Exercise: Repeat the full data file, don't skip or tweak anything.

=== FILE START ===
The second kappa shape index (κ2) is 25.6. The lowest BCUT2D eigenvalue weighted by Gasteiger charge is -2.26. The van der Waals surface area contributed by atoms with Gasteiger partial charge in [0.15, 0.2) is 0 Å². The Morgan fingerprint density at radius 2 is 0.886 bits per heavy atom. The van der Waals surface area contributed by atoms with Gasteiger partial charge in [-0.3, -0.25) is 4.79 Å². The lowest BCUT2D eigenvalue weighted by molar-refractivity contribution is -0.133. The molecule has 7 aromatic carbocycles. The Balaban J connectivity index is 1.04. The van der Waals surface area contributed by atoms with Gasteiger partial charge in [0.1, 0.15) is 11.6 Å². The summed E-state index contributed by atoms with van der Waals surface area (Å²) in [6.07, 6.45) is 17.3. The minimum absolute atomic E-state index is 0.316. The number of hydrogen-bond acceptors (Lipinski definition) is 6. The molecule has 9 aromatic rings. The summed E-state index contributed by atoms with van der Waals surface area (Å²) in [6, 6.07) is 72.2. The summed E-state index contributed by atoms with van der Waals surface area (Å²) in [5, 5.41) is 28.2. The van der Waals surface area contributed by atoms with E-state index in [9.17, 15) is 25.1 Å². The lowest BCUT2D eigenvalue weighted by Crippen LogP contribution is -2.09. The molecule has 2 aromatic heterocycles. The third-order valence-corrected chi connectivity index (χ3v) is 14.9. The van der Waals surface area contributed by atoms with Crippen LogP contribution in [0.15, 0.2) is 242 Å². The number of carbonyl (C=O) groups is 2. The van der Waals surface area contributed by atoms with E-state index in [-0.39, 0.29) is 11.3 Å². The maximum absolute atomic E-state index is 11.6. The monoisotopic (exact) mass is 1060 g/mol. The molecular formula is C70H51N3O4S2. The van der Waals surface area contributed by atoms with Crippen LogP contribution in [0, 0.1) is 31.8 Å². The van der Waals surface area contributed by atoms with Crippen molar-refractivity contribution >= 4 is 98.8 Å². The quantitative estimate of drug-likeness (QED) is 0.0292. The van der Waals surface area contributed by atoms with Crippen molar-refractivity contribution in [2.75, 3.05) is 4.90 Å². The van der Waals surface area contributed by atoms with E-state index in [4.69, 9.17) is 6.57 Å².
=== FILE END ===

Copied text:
The second kappa shape index (κ2) is 25.6. The lowest BCUT2D eigenvalue weighted by Gasteiger charge is -2.26. The van der Waals surface area contributed by atoms with Gasteiger partial charge in [0.15, 0.2) is 0 Å². The Morgan fingerprint density at radius 2 is 0.886 bits per heavy atom. The van der Waals surface area contributed by atoms with Gasteiger partial charge in [-0.3, -0.25) is 4.79 Å². The lowest BCUT2D eigenvalue weighted by molar-refractivity contribution is -0.133. The molecule has 7 aromatic carbocycles. The Balaban J connectivity index is 1.04. The van der Waals surface area contributed by atoms with Gasteiger partial charge in [0.1, 0.15) is 11.6 Å². The summed E-state index contributed by atoms with van der Waals surface area (Å²) in [6.07, 6.45) is 17.3. The minimum absolute atomic E-state index is 0.316. The number of hydrogen-bond acceptors (Lipinski definition) is 6. The molecule has 9 aromatic rings. The summed E-state index contributed by atoms with van der Waals surface area (Å²) in [6, 6.07) is 72.2. The summed E-state index contributed by atoms with van der Waals surface area (Å²) in [5, 5.41) is 28.2. The van der Waals surface area contributed by atoms with E-state index in [9.17, 15) is 25.1 Å². The lowest BCUT2D eigenvalue weighted by Crippen LogP contribution is -2.09. The molecule has 2 aromatic heterocycles. The third-order valence-corrected chi connectivity index (χ3v) is 14.9. The van der Waals surface area contributed by atoms with Crippen LogP contribution in [0.15, 0.2) is 242 Å². The number of carbonyl (C=O) groups is 2. The van der Waals surface area contributed by atoms with E-state index in [-0.39, 0.29) is 11.3 Å². The maximum absolute atomic E-state index is 11.6. The monoisotopic (exact) mass is 1060 g/mol. The molecular formula is C70H51N3O4S2. The van der Waals surface area contributed by atoms with Crippen LogP contribution in [0, 0.1) is 31.8 Å². The van der Waals surface area contributed by atoms with Crippen molar-refractivity contribution >= 4 is 98.8 Å². The quantitative estimate of drug-likeness (QED) is 0.0292. The van der Waals surface area contributed by atoms with Crippen molar-refractivity contribution in [2.75, 3.05) is 4.90 Å². The van der Waals surface area contributed by atoms with E-state index in [4.69, 9.17) is 6.57 Å².